“Do you think this was done by the same person who closed off the government building?” asked Jack, who’d been with me when I first felt the weird wall closing off the Line.

I stalled in front of the spirit-stuffed house and scratched my head, staring at the mess of faces in the window, all vying for space to look out. “I honestly don’t know. But if it isn’t the same person, they are obviously talking to each other. The principles of what they are doing is the same. And equally as fucked up.”

“Oh good, you swear.” Bria nodded in relief. “The suit threw me, I have to admit. I was worried you’d be a Mary Sue.” She turned and looked down the street. “I can do magic summoning a spirit, and I can keep a spirit in a body, but I cannot cover a house with magic. I can’t keep a spell stationary for an extended period of time. And I wouldn’t have the first clue about blocking off the Line.”

We all stared at the house for a silent beat until Clare finally said, “Shall we finally go in?”

This was why people hated Mediums.

7

Alexis

“Now.” Clare pushed in close, right at my back. She had a large and small bell squished in her meaty hands. “If you’ll just head on in and go to the right…”

Bria opened the door, walking into the depths. I stepped forward to follow, but as soon as she got out of the way, bodies dressed in ragged clothes crowded into the doorway. The side of a man’s head was singed black, a woman’s ear was half torn, and another man was missing a hand, the stump also singed black. Hands clawed desperately at a waiting Bria, standing in their midst.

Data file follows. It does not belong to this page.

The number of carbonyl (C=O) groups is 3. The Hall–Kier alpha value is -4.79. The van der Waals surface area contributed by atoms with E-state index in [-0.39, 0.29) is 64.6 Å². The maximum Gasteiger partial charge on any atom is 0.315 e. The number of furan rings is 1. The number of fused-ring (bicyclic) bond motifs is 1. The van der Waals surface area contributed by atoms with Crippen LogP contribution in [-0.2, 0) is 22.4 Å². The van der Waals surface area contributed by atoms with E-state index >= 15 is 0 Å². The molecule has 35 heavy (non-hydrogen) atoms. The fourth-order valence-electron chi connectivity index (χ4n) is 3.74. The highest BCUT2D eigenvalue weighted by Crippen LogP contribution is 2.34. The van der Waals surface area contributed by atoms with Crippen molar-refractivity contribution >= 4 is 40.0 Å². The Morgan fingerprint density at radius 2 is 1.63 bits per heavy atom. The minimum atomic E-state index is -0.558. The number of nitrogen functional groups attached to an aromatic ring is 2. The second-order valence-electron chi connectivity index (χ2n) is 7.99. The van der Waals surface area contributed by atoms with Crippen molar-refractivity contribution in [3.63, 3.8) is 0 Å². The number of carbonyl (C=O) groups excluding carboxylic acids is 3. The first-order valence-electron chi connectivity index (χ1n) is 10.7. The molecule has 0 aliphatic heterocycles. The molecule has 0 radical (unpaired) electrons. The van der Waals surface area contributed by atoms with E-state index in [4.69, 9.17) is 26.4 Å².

“What?” she asked, confusion crossing her expression.

“I’ll just squeeze in past you.” Clare bumped me to the side as she passed, allowing me to backpedal.

“What’s the problem?” Bria asked, leaning against the doorframe.

I sucked air into my lungs while shaking my head. Hollowed eyes and twisted expressions stared out at me from beside her. Behind her, a man babbled about nothing.

“Those people look deranged.” I pointed beyond her. “They are busted up and freaking out. One woman is screaming and beating her hand against her head. Their clothes and whatnot tell me they’re from different walks of life, but they have similar issues, which means something in this house is probably messing them up.”

“Yes, but…” She put out her hands. “It isn’t messing me up. So we’re good.”